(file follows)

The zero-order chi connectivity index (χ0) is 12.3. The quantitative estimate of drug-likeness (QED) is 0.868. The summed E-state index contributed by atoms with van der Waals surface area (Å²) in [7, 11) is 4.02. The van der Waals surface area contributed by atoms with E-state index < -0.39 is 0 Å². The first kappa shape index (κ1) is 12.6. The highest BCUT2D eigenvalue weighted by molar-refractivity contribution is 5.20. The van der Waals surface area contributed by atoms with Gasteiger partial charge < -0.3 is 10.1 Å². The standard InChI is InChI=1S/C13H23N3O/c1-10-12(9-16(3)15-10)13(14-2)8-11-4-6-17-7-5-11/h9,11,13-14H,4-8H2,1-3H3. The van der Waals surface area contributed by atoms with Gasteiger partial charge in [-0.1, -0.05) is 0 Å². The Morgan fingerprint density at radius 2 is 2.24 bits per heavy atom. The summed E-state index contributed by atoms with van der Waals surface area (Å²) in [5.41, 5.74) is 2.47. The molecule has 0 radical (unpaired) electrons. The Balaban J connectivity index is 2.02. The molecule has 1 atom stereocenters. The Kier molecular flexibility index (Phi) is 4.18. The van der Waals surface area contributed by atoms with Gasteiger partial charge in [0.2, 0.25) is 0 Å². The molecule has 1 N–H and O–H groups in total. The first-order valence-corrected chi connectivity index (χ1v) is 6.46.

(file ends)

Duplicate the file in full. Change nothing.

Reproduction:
The zero-order chi connectivity index (χ0) is 12.3. The quantitative estimate of drug-likeness (QED) is 0.868. The summed E-state index contributed by atoms with van der Waals surface area (Å²) in [7, 11) is 4.02. The van der Waals surface area contributed by atoms with E-state index < -0.39 is 0 Å². The first kappa shape index (κ1) is 12.6. The highest BCUT2D eigenvalue weighted by molar-refractivity contribution is 5.20. The van der Waals surface area contributed by atoms with Gasteiger partial charge < -0.3 is 10.1 Å². The standard InChI is InChI=1S/C13H23N3O/c1-10-12(9-16(3)15-10)13(14-2)8-11-4-6-17-7-5-11/h9,11,13-14H,4-8H2,1-3H3. The van der Waals surface area contributed by atoms with Gasteiger partial charge in [-0.1, -0.05) is 0 Å². The Morgan fingerprint density at radius 2 is 2.24 bits per heavy atom. The summed E-state index contributed by atoms with van der Waals surface area (Å²) in [5.41, 5.74) is 2.47. The molecule has 0 radical (unpaired) electrons. The Balaban J connectivity index is 2.02. The molecule has 1 atom stereocenters. The Kier molecular flexibility index (Phi) is 4.18. The van der Waals surface area contributed by atoms with Gasteiger partial charge in [0.2, 0.25) is 0 Å². The molecule has 1 N–H and O–H groups in total. The first-order valence-corrected chi connectivity index (χ1v) is 6.46.